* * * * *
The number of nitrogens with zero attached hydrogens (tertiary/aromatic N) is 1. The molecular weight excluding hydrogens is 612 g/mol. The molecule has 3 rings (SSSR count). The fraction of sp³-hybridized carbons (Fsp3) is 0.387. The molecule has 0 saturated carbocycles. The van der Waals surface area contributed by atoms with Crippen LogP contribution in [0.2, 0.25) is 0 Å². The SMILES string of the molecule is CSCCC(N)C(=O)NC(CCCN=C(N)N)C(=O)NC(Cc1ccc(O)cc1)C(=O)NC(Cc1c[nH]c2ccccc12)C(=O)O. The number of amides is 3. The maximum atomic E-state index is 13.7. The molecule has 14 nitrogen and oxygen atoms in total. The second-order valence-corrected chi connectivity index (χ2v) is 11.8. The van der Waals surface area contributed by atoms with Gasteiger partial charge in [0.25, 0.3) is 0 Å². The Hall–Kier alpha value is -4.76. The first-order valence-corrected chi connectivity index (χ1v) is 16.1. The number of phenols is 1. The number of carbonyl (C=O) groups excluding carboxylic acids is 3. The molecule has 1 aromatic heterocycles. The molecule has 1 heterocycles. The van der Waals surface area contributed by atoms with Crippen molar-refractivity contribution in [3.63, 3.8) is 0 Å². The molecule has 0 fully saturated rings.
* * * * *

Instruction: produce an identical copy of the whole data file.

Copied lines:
The number of nitrogens with zero attached hydrogens (tertiary/aromatic N) is 1. The molecular weight excluding hydrogens is 612 g/mol. The molecule has 3 rings (SSSR count). The fraction of sp³-hybridized carbons (Fsp3) is 0.387. The molecule has 0 saturated carbocycles. The van der Waals surface area contributed by atoms with Crippen LogP contribution in [0.2, 0.25) is 0 Å². The SMILES string of the molecule is CSCCC(N)C(=O)NC(CCCN=C(N)N)C(=O)NC(Cc1ccc(O)cc1)C(=O)NC(Cc1c[nH]c2ccccc12)C(=O)O. The number of amides is 3. The maximum atomic E-state index is 13.7. The molecule has 14 nitrogen and oxygen atoms in total. The second-order valence-corrected chi connectivity index (χ2v) is 11.8. The van der Waals surface area contributed by atoms with Gasteiger partial charge in [0.25, 0.3) is 0 Å². The Hall–Kier alpha value is -4.76. The first-order valence-corrected chi connectivity index (χ1v) is 16.1. The number of phenols is 1. The number of carbonyl (C=O) groups excluding carboxylic acids is 3. The molecule has 1 aromatic heterocycles. The molecule has 1 heterocycles. The van der Waals surface area contributed by atoms with Crippen molar-refractivity contribution in [3.63, 3.8) is 0 Å². The molecule has 0 fully saturated rings.